By now you’ve probably heard of ICOs. The alternative fundraising option has been used to raise more than $500 million in funding this year alone, but it has gotten a reputation for unfinished products and untested teams raising gargantuan sums.
One company may have just shown that there is a responsible way to handle an ICO.
Omise, a fintech startup based in Thailand, has closed $25 million in new financing via a token sale, more commonly know as ICO, that closed today. In doing so, it become the most established tech company to date to take this financing route.
The company, which has raised over $20 million to date from traditional VC investors, held the token sale to raise capital to develop a decentralized payment platform — Omise Go — that it hopes will disrupt the current banking system. The idea is to enable any Omise Go user to share funds through the network without the need for a bank account and without incurring fees or incurring cross-border costs. Beyond peer-to-peer payments, the company plans to sign up retail partners to extend its utility into purchases, and open the system up to other payment players, too.
Omise Go remains under development, however, and it isn’t expected to launch fully until late next year although initial services and products will go live from Q4 2017. When it does launch, it will be powered by OMG, the Omise Go cryptocurrency which is based on ERC20 token standard and was sold in this ICO. OMG token holders will be given the opportunity to make money helping to run the network. That’s much like a software license in traditional thinking, and it mirrors a wider move by Ethereum founder Vitalik Buterin, who is working on ‘Casper’ proof-of-stake functionality for the cryptocurrency.
Omise’s core business is enabling online payments, much like Stripe, in Thailand, Japan and Indonesia, but it became interested in the blockchain a few years ago, CEO Jun Hasegawa told TechCrunch in an interview. The startup provided a $100,000 grant to the Ethereum Foundation’s Devgrants program in 2015 — becoming one of its first donors alongside Microsoft — before identifying a business opportunity for the technology with Omise Go. (It also hired a number of Ethereum Foundation veterans for OMG, and counts Buterin among its advisors.)
The company has sold an initial 65.1 percent of the total float of OMG via this ICO, with a further five percent of the tokens made available to anyone who owns Ethereum in what is known as an ‘airdrop.’ What’s left is split between funds that will be used to finance OMG/Omise, and an allocation for the team and Omise’s investors.
The OMG token sale is notable for a number of reasons. Omise is one of the more established tech companies to take the ICO route, which to date has been favored by young ventures that are typically in the very early stages of building out ambitious and unproven product visions.
It is also the first real example of a controlled ICO.
Omise capped its token sale at $25 million, eschewing the ‘gold rush’ mentality which has seen other companies raise tens of millions of U.S. dollars more as ICOs have gained a reputation for giving backers huge financial gains quickly. Over the past month or so alone, browser startup Brave raised $35 million in under a minute, little-known fintech firm TenX raised $80 million, an ICO for ICO-enabler Bancor drew $150 million while highly controversial project EOS claimed a record after raising over $185 million in the first week of a year-long ICO campaign.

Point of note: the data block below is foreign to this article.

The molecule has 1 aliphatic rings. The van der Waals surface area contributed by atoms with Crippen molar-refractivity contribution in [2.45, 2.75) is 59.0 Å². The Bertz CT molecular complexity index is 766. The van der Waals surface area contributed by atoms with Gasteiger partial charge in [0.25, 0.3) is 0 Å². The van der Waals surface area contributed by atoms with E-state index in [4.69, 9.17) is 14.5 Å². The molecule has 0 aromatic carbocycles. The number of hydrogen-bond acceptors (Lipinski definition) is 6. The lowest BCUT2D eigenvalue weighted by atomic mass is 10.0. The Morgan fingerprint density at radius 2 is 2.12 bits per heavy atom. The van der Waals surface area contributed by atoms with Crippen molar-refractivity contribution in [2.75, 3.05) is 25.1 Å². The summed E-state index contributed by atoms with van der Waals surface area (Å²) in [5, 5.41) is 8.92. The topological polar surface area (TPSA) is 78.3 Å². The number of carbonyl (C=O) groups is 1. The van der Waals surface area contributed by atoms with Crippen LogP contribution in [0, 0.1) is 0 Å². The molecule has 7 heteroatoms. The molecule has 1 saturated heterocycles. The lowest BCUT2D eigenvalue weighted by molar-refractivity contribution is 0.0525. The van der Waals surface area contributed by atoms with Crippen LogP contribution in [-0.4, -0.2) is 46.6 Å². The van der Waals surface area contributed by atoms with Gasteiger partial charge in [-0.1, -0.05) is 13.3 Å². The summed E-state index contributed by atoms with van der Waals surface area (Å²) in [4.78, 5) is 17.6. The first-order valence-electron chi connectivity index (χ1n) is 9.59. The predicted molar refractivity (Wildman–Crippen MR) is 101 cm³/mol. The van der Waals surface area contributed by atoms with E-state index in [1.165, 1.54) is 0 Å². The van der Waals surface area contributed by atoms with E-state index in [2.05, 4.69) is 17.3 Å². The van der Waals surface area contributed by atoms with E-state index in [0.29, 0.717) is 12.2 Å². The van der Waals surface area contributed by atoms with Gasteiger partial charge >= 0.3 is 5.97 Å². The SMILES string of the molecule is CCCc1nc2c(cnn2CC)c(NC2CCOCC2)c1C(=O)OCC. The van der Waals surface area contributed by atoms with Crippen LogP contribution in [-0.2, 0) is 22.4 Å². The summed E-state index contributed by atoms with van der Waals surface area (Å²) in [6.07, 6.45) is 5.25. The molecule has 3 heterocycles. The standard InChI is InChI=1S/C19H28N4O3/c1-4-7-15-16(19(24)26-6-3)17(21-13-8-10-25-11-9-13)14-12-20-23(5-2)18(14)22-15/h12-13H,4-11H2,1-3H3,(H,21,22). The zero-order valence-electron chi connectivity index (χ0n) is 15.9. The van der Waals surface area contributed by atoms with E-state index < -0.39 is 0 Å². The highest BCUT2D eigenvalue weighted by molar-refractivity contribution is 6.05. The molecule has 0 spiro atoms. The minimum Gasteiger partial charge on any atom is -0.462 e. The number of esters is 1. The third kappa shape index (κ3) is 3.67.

In contrast, the OMG ICO is capped. Omise initially targeted less than $20 million, but it later increased its ICO target to $25 million due to high demand. The original plan to raise a pre-sale figure of $4 million in OMG coin — a move to lock in traditional investors keen to take part in the token sale — was deemed unfeasible when Omise blew past that figure.
Hasegawa said the firm could easily have raised more than $100 million from pre-sale interest, let alone with others following on when a public sale began, but it instead wanted to keep the figure low and be “responsible.” Likewise, Omise wanted to guard against a few wealthy backers taking all the spoils, as has appeared to happen with other sales.
In response to that demand, it canceled the planned public sale in favor of a more stable and managed sale. Omise forced all backers to register themselves with a handful of brokerage partners ahead of time in order to participate, while it also limited how much each participant could buy.
“We limited the OMG sale to KYC [people who can be identified] in order to prevent a very real possibility of one or two rich people buying almost all the tokens, as happened with [Brave’s] Basic Attention Token (BAT) sale,” Hasegawa explained in a statement.
“Unlike other sales, we didn’t want to raise our sale cap past $25 million because we don’t expect we need more money to accomplish our goal,” he added. “It is both irresponsible and counterproductive to take more than we think we need.”
It’s an interesting approach that comes at a time when — following the EOS campaign — many are beginning to believe ICOs are a money grab for companies and the investors who buy into them. The truth is that token sales clearly have broad potential, but we are still in the very early days of realizing exactly what that might be. Increased responsibility and control around ICOs from other companies may help rein in some of the skepticism and allow the tech community to embrace the undoubted potential of this model. It would be a shame to let the bad apples ruin the barrel.